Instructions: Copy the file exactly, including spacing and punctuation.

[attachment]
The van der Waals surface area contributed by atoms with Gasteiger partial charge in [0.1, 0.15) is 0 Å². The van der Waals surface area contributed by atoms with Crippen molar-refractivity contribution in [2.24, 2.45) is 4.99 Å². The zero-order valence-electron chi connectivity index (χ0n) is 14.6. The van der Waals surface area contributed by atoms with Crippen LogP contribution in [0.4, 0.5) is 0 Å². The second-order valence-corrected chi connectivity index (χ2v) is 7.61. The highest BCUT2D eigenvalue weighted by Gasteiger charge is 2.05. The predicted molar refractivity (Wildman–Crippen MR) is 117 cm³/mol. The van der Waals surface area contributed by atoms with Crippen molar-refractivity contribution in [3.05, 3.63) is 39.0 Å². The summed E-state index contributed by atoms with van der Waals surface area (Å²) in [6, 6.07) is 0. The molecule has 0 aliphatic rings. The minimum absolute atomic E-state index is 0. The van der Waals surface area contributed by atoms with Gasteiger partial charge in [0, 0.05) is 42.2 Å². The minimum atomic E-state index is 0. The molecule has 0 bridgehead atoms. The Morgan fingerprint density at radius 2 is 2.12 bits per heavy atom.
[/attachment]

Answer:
The van der Waals surface area contributed by atoms with Gasteiger partial charge in [0.1, 0.15) is 0 Å². The van der Waals surface area contributed by atoms with Crippen molar-refractivity contribution in [2.24, 2.45) is 4.99 Å². The zero-order valence-electron chi connectivity index (χ0n) is 14.6. The van der Waals surface area contributed by atoms with Crippen LogP contribution in [0.4, 0.5) is 0 Å². The second-order valence-corrected chi connectivity index (χ2v) is 7.61. The highest BCUT2D eigenvalue weighted by Gasteiger charge is 2.05. The predicted molar refractivity (Wildman–Crippen MR) is 117 cm³/mol. The van der Waals surface area contributed by atoms with Crippen molar-refractivity contribution in [3.05, 3.63) is 39.0 Å². The summed E-state index contributed by atoms with van der Waals surface area (Å²) in [6, 6.07) is 0. The molecule has 0 aliphatic rings. The minimum absolute atomic E-state index is 0. The van der Waals surface area contributed by atoms with Gasteiger partial charge in [0, 0.05) is 42.2 Å². The minimum atomic E-state index is 0. The molecule has 0 bridgehead atoms. The Morgan fingerprint density at radius 2 is 2.12 bits per heavy atom.